As journalism accumulates more and more voices, though—and as the din of those voices becomes louder and more cacophonous—we increasingly need narrative agents that rise above simple subjectivity as much as they do simple objectivity, agents that transcend the authorship of the individual: agents to sort fact from fiction, the quality information from the dreck, the news that forms the basis of democratic action from the news that forms the basis of the everything-else. We need, in other words, the collective authority of the institution. If news organizations can reclaim institutionalism, they’ll be taking a small but significant step toward reclaiming their narrative authority. And our trust along with it.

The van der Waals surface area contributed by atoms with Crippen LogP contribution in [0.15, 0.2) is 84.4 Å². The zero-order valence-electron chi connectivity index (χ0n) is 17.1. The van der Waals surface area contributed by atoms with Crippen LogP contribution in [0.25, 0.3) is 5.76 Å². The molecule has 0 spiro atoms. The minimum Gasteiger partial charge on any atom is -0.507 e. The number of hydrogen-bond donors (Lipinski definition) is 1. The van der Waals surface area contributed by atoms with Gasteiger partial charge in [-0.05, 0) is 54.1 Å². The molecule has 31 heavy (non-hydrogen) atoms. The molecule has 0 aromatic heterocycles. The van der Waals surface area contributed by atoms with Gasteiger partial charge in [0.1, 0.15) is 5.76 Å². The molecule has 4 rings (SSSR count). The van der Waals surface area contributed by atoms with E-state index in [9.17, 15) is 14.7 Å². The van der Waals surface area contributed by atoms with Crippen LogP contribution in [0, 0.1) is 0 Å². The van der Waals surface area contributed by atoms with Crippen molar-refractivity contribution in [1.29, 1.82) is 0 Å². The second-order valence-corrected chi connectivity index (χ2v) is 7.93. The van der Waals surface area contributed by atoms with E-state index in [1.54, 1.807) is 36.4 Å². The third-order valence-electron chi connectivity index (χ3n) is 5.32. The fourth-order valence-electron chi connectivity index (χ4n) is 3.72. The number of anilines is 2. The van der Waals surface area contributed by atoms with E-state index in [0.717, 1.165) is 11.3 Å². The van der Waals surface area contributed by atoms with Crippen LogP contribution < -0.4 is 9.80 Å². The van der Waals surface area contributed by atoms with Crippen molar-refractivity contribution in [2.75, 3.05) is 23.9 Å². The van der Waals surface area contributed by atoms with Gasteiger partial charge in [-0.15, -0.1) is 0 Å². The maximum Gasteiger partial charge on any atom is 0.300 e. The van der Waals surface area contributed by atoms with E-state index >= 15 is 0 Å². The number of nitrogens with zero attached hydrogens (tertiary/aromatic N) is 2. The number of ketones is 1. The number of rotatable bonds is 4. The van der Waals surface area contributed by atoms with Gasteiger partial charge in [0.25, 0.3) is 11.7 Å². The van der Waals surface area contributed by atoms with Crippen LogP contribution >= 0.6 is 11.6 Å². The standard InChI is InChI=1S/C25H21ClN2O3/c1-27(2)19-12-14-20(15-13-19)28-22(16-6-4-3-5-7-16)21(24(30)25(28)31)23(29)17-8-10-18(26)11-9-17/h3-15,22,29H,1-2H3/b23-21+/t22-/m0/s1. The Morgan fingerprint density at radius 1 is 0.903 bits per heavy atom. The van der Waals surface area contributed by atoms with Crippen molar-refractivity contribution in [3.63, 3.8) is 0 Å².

For a list of suggestions for further reading, click here. For Justin Peters’s companion piece on authority and credibility in online communications, click here. For an overview of the Press Forward series and links to older content, click here.

Megan Garber is an assistant editor at the Nieman Journalism Lab at Harvard University. She was formerly a CJR staff writer.